With practice, I became considerably adept at snatching insects alive and unharmed as sustenance offerings to my pet spiders. Crawling critters like ants and beetles were favorite targets. Flinging them headlong into the web, I waited with impatient captivation as the spider emerged from its dark and seclusive den and hurried (despite its nearsightedness) to locate the struggling prey in its web. Sinking its fangs into its hapless victim to paralyze and predigest it with venom and wrapping it snuggly with its sticky silk, the insect offering was either hauled back into the spider’s lair for leisurely consumption or left alone in its silken bundle until it had ceased its frantic struggles, a neatly packaged ready-to-eat meal at some future date.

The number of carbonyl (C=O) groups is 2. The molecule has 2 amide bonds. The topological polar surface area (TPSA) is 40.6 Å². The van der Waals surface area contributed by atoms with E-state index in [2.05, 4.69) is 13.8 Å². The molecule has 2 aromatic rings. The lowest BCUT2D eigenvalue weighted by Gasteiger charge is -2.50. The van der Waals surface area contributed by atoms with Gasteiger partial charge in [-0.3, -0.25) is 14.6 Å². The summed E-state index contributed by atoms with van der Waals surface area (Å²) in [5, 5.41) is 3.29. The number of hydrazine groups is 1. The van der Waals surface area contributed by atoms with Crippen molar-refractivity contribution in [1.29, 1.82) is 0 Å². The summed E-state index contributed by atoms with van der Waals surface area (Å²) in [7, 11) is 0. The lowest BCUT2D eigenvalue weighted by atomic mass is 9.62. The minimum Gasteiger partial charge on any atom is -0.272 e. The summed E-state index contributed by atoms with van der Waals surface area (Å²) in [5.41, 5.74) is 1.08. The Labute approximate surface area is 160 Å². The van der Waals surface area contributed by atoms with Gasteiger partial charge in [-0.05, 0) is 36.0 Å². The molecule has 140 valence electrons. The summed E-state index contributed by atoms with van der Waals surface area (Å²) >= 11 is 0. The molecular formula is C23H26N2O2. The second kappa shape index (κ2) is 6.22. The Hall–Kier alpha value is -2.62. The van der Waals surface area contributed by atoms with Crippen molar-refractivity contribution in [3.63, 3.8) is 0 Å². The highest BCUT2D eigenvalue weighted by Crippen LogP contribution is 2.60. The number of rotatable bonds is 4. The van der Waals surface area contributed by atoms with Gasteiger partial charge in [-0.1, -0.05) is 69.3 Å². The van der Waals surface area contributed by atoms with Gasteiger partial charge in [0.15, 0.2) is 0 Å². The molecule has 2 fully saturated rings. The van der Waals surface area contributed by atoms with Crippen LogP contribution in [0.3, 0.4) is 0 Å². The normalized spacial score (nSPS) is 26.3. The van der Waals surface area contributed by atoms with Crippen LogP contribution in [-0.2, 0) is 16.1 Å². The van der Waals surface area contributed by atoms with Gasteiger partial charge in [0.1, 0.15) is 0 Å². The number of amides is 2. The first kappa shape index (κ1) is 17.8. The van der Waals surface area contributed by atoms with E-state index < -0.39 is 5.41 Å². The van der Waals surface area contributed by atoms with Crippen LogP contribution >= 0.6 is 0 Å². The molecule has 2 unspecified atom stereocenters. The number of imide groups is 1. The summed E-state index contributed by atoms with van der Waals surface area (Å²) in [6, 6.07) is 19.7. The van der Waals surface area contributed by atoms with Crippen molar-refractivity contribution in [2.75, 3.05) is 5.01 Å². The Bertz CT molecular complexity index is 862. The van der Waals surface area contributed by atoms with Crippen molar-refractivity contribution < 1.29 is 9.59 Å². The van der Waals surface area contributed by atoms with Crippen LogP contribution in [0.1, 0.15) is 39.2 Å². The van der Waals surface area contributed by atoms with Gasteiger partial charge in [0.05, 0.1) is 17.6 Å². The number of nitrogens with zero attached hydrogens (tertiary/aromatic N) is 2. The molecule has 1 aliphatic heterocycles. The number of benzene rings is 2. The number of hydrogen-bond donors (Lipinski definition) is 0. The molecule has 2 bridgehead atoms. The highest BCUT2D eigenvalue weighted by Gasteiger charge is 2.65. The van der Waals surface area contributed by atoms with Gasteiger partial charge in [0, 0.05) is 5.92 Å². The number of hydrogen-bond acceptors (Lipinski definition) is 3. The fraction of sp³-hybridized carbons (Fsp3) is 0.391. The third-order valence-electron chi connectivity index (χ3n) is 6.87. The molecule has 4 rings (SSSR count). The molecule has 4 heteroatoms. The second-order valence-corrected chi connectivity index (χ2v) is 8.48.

My dear mother (of happy memory) knew exactly what I was up to. When my father or brothers asked her where I was, she would sometimes tell them, “Oh, he’s outside feeding the spiders.” The rest of my family seemed to understandingly acquiesce in my eccentricity.
I must admit a twinge of karmic guilt. After all, I was forcibly and intentionally taking the life of a sentient being by sacrificing it to my “pets.”
As I reflected on these spider offerings of live insects later in my life, I must admit a twinge of karmic guilt. After all, I was forcibly and intentionally taking the life of a sentient being by sacrificing it to my “pets.” But, on one occasion, when I sheepishly disclosed my contrived nature dramas to a visiting Buddhist monk, he offered me a less self-recriminating interpretation. Was I not making a compassionate gesture to the spider in providing it with food? Truth to tell, I haven’t yet worked out all the karmic kinks in this complex nature-drama scenario.